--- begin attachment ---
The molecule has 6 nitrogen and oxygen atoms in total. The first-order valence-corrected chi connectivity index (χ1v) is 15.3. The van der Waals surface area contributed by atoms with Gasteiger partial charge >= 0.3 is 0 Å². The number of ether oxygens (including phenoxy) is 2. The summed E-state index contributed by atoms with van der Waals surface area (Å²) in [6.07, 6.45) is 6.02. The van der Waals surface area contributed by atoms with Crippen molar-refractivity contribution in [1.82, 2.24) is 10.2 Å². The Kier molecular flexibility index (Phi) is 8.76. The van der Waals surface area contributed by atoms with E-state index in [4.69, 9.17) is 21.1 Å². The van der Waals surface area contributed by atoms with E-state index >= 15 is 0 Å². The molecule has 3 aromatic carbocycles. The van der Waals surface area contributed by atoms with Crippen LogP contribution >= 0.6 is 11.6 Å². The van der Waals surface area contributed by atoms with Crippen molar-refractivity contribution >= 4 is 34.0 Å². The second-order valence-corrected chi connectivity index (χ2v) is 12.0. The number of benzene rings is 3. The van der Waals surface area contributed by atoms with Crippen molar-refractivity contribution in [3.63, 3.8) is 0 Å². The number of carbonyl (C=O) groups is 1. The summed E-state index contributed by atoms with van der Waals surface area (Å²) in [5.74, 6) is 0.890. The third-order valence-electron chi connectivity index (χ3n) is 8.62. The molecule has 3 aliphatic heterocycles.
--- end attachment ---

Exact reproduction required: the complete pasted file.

The molecule has 6 nitrogen and oxygen atoms in total. The first-order valence-corrected chi connectivity index (χ1v) is 15.3. The van der Waals surface area contributed by atoms with Gasteiger partial charge >= 0.3 is 0 Å². The number of ether oxygens (including phenoxy) is 2. The summed E-state index contributed by atoms with van der Waals surface area (Å²) in [6.07, 6.45) is 6.02. The van der Waals surface area contributed by atoms with Crippen molar-refractivity contribution in [1.82, 2.24) is 10.2 Å². The Kier molecular flexibility index (Phi) is 8.76. The van der Waals surface area contributed by atoms with E-state index in [4.69, 9.17) is 21.1 Å². The van der Waals surface area contributed by atoms with E-state index >= 15 is 0 Å². The molecule has 3 aromatic carbocycles. The van der Waals surface area contributed by atoms with Crippen LogP contribution >= 0.6 is 11.6 Å². The van der Waals surface area contributed by atoms with Crippen molar-refractivity contribution >= 4 is 34.0 Å². The second-order valence-corrected chi connectivity index (χ2v) is 12.0. The number of benzene rings is 3. The van der Waals surface area contributed by atoms with Crippen molar-refractivity contribution in [3.63, 3.8) is 0 Å². The number of carbonyl (C=O) groups is 1. The summed E-state index contributed by atoms with van der Waals surface area (Å²) in [5.74, 6) is 0.890. The third-order valence-electron chi connectivity index (χ3n) is 8.62. The molecule has 3 aliphatic heterocycles.